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Obtaining a Royal Privilege in France for the Watt Engine, 1776-1786

By Paul Naegel and Pierre Teissier

Abstract

International audienceBased on unpublished correspondence and legal acts, the article tells an unknown episode of Boulton and Watt’s entrepreneurial saga in eighteenth-century Europe. While the Watt engine had been patented in 1769 in Britain, the two associates sought to protect their invention across the Channel in the 1770s. They coordinated a pragmatic strategy to enrol native allies who helped them to obtain in 1778 an exclusive privilege from the King’s Council to exploit their engine but this had the express condition of its superiority being proven before experts of the Royal Academy of Science. As comparative trials could never take place, the privilege proved useless. The French adventure was all the more a failure because two former allies, the Périer brothers, misused Boulton and Watt’s trust and used their know-how and connections to sell counterfeits of the Watt engine. This unfortunate episode contrasts with Boulton and Watt’s well-known success story in England and suggests the redrawing of the general picture of technology transfer from Britain to France in the Age of Enlightenment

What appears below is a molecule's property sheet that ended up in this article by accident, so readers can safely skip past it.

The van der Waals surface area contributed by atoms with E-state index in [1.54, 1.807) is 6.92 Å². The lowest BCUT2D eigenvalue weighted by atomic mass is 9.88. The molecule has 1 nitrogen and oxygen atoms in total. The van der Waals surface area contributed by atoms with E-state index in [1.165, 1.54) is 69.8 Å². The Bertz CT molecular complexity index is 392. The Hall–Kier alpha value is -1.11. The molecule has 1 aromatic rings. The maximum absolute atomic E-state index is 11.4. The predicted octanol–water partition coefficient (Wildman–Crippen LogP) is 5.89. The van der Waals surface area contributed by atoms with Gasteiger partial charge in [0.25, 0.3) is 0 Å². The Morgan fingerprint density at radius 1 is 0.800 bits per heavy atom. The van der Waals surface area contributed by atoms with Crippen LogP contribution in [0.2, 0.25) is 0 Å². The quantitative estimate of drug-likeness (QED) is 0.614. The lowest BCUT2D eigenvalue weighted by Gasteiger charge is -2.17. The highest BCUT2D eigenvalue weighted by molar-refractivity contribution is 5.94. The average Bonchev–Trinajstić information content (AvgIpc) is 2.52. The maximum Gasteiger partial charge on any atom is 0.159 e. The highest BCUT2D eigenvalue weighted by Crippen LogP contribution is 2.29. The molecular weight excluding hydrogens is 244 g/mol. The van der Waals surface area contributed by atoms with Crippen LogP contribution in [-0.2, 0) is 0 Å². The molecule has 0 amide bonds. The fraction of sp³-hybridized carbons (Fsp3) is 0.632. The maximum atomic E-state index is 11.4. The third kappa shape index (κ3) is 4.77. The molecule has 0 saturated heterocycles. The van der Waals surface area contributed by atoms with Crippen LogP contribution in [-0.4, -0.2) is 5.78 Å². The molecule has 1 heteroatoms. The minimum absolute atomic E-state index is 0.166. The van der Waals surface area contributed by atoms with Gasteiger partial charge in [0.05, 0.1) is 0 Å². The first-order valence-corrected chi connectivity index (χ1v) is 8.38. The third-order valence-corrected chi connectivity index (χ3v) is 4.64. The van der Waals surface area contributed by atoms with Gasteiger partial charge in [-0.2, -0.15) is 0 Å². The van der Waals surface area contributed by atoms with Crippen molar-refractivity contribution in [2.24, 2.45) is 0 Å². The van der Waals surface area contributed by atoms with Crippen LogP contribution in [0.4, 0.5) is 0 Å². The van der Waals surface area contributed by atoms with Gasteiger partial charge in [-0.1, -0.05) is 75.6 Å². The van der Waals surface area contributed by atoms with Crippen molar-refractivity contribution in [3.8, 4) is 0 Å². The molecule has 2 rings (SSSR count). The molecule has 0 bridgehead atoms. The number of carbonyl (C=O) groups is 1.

Topics: Watt engine, royal privilege, patent, technology transfer, eighteenth century Europe., [SHS.HISPHILSO]Humanities and Social Sciences/History, Philosophy and Sociology of Sciences
Publisher: 'Maney Publishing'
Year: 2013
DOI identifier: 10.1179/1758120612Z.00000000021
OAI identifier: oai:HAL:hal-01591127v1
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